It's powered by water from the fast flowing Balinderry River which is diverted into a mill race that raises it some 15 metres to fall and hit the water wheel at the side of the building. There's a sluice gate that operates the on/ off switch and can be controlled from inside the building where there are seven beetling machines, two of which are still operating.

When you take a tour of the premises they'll open the sluice gate and start one of their engines.  The noise will impress you even though you're standing on the floor above looking down from the viewing gallery. I can only imagine how deafening it must have been for the folk working on the same level as all seven machines when they were in action. And many of those poor folk were children of as little as eight years of age, just like my Emi. They were better at dodging and diving between the machines, where they worked 12 hour shifts, six days a week for a few pennies. Most of them skipped school completely to earn the small pittance they were paid. Literacy rates were low, many were injured, their lungs weakened by the straw debris in the air that they breathed throughout their long workday and almost all of them suffered impaired hearing as a result of the unrelenting noise of the beetling engines.

The smaller children would start off measuring out the skeins of linen thread for the weavers on a clock easel such as the one in the photo above. Because they weren't able to take time off to go to school few of them were able to count. As a result the clock easel had an internal mechanism called the weasel. When the requisite number of resolutions had been made to measure out the correct length of thread (usually 80 yards) the weasel would pop. This is believed to have been the origins of the nursery rhyme:
Half a pound of tupenny rice,
Half a pound of treacle,
That's the way the money goes,
Pop! goes the weasel. 

It's a bit chilling to think that such a popular nursery rhyme should have its origins in such grim and exploitative child labour. And it makes me look rather differently at the antique table linens that my mother and I have cherished down the years. Some of them are heirloom pieces that my grandmothers embroidered, and others are wonderful finds that we've snapped up as job-lots at auction. Often these wonderful fabrics go unappreciated in a world where everyone wants a low-maintenance, non-iron tablecloth or an oilcloth that doesn't need anything more than a sponge-down. But for those special occasions when you might think of dressing up the table, inviting a few friends over and making something really wonderful for dinner there's nothing to compare with the timeless beauty of fine linen damask. Have a look at some of my grandmother's handiwork and see what you think:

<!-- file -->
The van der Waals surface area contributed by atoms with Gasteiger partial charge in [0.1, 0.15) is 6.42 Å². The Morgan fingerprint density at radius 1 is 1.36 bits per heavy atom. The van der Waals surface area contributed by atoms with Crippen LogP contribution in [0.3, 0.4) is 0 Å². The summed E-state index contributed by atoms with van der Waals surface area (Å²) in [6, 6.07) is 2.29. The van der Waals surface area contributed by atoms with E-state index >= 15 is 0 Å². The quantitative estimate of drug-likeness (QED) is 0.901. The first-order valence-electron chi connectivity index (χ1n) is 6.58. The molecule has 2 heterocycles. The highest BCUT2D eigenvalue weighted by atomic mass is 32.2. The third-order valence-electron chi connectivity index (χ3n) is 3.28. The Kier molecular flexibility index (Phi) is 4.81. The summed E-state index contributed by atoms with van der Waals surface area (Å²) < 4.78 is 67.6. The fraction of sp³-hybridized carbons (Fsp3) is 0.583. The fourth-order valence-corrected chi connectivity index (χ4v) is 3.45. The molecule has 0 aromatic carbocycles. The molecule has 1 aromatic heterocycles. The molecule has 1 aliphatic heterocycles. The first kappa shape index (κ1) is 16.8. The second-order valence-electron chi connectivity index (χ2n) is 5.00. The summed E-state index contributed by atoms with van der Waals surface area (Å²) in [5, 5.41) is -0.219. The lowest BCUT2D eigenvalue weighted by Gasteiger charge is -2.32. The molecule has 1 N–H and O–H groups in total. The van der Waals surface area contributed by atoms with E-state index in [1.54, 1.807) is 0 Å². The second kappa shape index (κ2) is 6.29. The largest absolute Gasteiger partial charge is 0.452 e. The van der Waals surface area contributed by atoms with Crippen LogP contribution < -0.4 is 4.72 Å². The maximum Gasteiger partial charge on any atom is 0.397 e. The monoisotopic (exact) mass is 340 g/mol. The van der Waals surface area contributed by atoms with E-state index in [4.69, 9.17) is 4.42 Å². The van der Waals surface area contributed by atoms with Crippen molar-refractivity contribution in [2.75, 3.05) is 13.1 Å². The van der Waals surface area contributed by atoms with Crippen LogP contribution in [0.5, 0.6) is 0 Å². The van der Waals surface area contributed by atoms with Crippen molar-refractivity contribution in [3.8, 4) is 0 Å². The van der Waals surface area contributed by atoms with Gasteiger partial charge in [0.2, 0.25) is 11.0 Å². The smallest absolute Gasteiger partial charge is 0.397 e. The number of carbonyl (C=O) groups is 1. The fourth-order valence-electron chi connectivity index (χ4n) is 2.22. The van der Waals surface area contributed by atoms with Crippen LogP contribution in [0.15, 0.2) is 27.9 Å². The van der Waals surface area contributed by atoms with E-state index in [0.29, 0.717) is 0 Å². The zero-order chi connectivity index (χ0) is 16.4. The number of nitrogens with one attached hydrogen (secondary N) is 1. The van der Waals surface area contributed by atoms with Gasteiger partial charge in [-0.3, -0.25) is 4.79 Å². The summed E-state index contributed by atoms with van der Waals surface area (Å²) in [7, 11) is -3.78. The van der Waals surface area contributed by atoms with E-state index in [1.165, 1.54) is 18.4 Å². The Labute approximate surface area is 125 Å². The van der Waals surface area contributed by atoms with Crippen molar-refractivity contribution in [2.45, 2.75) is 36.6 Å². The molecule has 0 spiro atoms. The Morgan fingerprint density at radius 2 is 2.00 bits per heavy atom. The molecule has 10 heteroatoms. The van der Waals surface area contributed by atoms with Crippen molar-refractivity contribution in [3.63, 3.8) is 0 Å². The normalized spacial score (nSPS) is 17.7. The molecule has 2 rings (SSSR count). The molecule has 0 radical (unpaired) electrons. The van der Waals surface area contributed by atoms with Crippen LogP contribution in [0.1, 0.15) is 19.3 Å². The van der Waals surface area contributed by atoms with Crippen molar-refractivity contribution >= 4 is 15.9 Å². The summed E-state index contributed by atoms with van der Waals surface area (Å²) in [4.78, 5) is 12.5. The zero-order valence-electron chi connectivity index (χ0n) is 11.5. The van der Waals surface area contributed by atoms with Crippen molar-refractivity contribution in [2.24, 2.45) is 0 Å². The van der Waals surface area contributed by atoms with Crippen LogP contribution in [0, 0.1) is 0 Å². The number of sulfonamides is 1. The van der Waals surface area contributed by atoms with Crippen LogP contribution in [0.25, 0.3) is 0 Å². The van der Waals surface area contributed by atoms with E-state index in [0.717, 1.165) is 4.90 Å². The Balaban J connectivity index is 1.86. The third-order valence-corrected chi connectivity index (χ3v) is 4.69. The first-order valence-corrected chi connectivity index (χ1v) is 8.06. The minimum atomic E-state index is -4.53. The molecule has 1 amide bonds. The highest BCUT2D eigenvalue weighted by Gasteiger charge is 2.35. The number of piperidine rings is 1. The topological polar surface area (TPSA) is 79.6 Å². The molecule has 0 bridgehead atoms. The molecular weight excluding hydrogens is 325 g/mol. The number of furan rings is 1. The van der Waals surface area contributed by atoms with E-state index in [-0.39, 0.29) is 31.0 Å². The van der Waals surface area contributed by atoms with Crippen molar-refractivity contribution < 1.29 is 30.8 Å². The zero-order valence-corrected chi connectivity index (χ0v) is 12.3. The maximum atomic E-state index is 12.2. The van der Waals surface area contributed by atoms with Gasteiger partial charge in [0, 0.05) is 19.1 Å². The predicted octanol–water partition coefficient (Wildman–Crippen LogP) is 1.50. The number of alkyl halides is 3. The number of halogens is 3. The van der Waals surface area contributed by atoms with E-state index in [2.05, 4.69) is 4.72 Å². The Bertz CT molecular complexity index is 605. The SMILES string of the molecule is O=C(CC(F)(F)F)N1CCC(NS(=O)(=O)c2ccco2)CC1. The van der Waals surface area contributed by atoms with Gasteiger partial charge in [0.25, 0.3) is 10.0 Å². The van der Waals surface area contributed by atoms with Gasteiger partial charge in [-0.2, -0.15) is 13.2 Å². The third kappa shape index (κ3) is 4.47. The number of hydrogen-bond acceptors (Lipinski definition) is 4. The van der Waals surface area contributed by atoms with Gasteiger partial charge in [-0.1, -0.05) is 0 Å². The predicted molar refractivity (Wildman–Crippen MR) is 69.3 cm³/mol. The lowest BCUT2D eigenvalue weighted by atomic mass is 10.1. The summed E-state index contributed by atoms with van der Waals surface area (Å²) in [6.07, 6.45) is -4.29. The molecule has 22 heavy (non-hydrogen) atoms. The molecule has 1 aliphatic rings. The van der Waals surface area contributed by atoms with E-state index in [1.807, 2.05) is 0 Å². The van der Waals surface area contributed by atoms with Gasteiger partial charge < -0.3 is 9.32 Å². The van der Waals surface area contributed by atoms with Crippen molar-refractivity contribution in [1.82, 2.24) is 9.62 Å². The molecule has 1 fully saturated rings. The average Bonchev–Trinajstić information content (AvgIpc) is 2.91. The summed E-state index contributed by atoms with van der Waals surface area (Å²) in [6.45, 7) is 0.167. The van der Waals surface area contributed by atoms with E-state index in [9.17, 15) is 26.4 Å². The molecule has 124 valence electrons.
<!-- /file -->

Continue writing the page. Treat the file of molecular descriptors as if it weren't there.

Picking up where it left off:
My paternal Grandma embroidered the cloth in the photos above as a centrepiece for her dining table, and the reverse side is almost as pretty as the display side. Her needlework is so very, very neat. What makes it all the more amazing is that she was as short-sighted as I am, and must really have struggled to thread her needle in the gloom of her not very bright lights with her heavy glasses that slipped to the end of her nose every time she bent over her work.

I can't say that Emi is desperately impressed with any of this. He enjoyed the booming racket of the mill, and the splashing majesty of the waterwheel when the sluice gate opened, but flowery antique table cloths are totally not his scene.

Every night when I get home
The monkey's on the table,
Take a stick and knock it off,
Pop! goes the weasel.

For now I'll keep them safely wrapped in tissue paper, and take them out from time to time when we've got something really special to celebrate but it's hard to forget the story of the weasel and the sacrifice that went into producing them.

Up and down the City Road,
In and out the Eagle.
That's the way the money goes,
Pop! goes the weasel.

If you're over in this neck of the woods and you'd like to check out a little bit of our industrial heritage you can find the website for the Wellbrook Beetling Mill here:Wellbrook Beetling Mill. It's run by the National Trust and makes a great venue for a weather-proof afternoon out.

All the best for now,

Bonny x

As shared on the Alphabet Project